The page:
When Liners Were Still Small and Short-legged

After World War II and for a generation after, the Philippines had so many small and short-legged liners. This was dictated by the situation that when the United States replaced our merchant fleet that was destroyed in World War II as was their promise (since they requisitioned our passenger ships then and the others were ordered destroyed to prevent falling into enemy hands), the replacement they gave were mainly small ships that were not even ferries in the first place. Because of that we had very few big liners in the first two decades after the war. The bulk of our liner fleet then consisted of the small ex-”FS” cargo ships of World War II and the many and even smaller ex-”F” cargo ships, many of which were lengthened like the ex-”FS” ships to increase passenger and cargo capacity. Aside from those two types we also had a few ex-”Y” ships, former tankers which were a little smaller than but related to the ex-”FS” ships plus some “liners” converted from minesweepers and PT boats (can you imagine that?). Conversion to ferries of those were the shipping thing after the war much like the conversion of former Army jeeps of the US Army into the “jeepneys” which became a Filipino thing.

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An example of a converted ex-“FS” ship.  Credits to Gorio Belen and Evening News

The term “liners” here is liberally used to describe the multi-day ships then which had more or less definite schedules for departures of arrivals (they were never very prompt then for various reason but they have published estimated times of departures and arrivals). In general, being small they are of no match in terms of accommodations, comfort and amenities to the liners of the past two or three decades and almost all of them did not possess air-conditioning and some are practically single-class ships and just divided into upper deck and lower deck. Thus, they were really different from the luxury liners we take for granted now.

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A converted and lengthened ex-“F” ship. Credits to Manila Bulletin and Gorio Belen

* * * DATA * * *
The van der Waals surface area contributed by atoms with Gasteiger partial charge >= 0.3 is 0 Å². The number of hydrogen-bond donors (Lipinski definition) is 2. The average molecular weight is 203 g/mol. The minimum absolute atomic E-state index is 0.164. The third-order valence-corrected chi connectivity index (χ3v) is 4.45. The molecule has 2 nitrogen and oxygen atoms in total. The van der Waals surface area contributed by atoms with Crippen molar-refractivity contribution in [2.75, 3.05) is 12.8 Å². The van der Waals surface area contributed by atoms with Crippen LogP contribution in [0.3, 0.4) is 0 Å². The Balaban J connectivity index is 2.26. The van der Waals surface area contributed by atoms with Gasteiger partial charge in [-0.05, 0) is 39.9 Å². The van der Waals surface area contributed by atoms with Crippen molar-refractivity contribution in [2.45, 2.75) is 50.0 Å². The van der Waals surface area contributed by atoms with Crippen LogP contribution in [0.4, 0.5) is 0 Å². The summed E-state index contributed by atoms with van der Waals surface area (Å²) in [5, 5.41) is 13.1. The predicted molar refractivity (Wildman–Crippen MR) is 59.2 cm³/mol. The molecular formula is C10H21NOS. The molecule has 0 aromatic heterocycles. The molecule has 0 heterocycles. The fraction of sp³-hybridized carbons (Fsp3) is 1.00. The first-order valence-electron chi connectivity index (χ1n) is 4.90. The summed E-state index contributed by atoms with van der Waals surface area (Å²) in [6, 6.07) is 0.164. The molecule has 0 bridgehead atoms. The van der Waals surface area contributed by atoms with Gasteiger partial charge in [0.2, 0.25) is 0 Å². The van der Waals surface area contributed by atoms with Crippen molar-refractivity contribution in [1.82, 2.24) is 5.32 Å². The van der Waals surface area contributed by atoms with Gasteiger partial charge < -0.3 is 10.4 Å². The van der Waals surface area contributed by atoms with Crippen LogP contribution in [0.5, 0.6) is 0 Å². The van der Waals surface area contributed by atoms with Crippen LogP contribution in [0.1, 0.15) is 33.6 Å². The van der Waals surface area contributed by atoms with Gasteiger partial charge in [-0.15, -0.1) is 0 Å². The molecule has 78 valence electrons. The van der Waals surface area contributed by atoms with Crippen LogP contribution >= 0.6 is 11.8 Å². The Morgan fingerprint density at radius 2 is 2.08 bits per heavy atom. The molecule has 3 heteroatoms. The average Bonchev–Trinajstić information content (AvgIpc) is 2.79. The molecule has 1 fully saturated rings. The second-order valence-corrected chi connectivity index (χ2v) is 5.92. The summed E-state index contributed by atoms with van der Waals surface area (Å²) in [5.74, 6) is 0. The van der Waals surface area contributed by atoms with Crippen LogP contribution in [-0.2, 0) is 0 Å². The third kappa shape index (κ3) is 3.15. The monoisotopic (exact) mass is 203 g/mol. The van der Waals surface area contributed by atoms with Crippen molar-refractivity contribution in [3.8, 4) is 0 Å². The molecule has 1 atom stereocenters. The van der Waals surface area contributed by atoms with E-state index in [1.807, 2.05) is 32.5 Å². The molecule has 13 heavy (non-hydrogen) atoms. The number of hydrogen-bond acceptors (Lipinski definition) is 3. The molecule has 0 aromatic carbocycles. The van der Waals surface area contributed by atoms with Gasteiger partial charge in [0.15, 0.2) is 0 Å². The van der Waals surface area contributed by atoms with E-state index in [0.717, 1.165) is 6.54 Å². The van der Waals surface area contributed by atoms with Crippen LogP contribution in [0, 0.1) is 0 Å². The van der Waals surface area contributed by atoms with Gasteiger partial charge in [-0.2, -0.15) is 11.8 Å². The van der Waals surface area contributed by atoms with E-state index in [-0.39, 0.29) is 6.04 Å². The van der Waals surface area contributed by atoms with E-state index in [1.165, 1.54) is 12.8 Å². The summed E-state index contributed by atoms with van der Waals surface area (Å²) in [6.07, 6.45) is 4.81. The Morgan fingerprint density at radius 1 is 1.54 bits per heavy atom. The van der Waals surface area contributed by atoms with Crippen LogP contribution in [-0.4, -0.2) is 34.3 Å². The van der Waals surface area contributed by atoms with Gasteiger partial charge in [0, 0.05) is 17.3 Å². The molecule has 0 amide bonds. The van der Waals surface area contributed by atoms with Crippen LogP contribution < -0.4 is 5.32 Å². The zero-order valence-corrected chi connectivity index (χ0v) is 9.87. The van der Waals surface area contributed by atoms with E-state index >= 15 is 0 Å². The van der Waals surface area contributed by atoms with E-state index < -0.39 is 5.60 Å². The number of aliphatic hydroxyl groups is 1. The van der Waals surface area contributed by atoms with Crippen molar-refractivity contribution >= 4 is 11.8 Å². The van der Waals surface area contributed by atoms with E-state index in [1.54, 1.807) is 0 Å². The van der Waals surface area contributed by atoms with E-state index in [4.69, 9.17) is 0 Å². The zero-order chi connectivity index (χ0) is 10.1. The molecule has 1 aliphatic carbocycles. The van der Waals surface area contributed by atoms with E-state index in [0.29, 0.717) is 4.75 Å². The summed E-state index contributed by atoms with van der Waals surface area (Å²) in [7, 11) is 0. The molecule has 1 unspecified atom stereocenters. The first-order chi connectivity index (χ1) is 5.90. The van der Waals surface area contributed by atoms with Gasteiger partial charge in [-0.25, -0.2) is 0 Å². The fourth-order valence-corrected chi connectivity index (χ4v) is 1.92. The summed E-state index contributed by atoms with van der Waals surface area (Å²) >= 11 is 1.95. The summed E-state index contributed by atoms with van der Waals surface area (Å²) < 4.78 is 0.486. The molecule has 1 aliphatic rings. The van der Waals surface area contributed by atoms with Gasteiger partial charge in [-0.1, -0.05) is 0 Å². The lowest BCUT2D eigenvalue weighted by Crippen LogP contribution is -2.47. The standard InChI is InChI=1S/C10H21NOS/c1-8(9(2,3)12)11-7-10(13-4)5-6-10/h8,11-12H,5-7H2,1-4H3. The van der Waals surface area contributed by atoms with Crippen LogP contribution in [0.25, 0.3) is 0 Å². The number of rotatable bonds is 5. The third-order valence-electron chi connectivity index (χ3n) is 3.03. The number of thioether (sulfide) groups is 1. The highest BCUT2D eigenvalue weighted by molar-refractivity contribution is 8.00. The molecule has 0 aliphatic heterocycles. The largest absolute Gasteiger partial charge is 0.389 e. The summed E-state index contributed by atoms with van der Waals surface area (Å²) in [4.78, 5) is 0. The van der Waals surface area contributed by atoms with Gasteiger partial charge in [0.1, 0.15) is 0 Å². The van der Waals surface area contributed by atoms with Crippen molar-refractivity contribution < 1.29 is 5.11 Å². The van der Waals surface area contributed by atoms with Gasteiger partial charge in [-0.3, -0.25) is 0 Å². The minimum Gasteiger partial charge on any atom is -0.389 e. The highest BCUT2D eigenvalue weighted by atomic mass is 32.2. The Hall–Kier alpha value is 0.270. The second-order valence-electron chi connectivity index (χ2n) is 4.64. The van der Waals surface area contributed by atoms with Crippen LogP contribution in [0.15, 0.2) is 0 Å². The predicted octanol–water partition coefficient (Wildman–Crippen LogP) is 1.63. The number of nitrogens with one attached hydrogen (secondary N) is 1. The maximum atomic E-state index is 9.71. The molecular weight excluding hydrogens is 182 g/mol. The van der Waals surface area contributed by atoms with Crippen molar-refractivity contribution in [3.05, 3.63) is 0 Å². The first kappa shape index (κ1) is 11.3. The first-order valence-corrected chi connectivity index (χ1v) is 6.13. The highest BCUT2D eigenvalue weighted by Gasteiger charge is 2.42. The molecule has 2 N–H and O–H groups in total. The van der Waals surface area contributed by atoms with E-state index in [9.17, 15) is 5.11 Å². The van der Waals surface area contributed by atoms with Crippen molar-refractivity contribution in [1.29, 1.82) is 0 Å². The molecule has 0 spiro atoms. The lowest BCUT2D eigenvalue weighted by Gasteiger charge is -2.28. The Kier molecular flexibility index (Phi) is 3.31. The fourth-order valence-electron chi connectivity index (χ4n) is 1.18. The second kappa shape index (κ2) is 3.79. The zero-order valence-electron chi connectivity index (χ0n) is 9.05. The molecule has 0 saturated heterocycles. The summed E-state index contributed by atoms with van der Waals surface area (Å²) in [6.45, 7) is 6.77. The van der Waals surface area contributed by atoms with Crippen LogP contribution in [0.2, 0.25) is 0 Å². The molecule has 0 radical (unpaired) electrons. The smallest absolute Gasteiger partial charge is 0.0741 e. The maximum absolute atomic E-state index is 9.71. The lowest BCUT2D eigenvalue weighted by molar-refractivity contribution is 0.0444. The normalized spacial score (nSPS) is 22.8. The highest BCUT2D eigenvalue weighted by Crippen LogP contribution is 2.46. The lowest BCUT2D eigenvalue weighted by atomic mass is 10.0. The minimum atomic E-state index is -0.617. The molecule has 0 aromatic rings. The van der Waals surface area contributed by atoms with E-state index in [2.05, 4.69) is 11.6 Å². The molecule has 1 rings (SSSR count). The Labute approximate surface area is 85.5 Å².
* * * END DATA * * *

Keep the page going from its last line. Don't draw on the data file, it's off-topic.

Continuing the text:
Being small and doing long routes, the small liners had many intermediate ports of call and there were several reasons for that. One is more ports of call means more passengers and cargo and during that time the country’s population was just a fifth of today’s. Another reason is a lot of localities and islands need connections to the national center which is Manila when during that time our road system was still primitive. And another reason is these ships when built were never meant to carry about three hundred passengers and that meant food, water and other provisions can run out and so the ship must be replenished along the way especially since refrigeration of the ships was limited. This was the time when a rule was instituted that passengers must come to port four hours before departure time (and then suffer more wait if the cargo handling is not yet finished – there are important shippers who with one call can make the ship wait for his last-minute cargo). A reason for that rule is the need to make a head count of passengers and add some figure as allowance and from that calculate the provisions that must be carried by the ship. There was even a running joke that the chandler (the supplier) will only then order how many hogs and chicken must be slaughtered.

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Not an ex-“FS” ship but of the same size. Credits to The Philippines Herald and Gorio Belen.

A characteristic these small liners is the paucity of refrigeration. If there is such the capacity was not really meant for the number of passengers already being carried as a passenger-cargo ship because the ship was just a freight ship during the war with a limited number of crew. As such ice chests had to be employed so that the loaded food provisions will not spoil. But then the ship was not really big for all the supplies needed and revenue cargo is the priority in the holds and in the other cargo areas. Water is an important provision that must also be considered since not only the drinking needs of the passengers must be taken into account.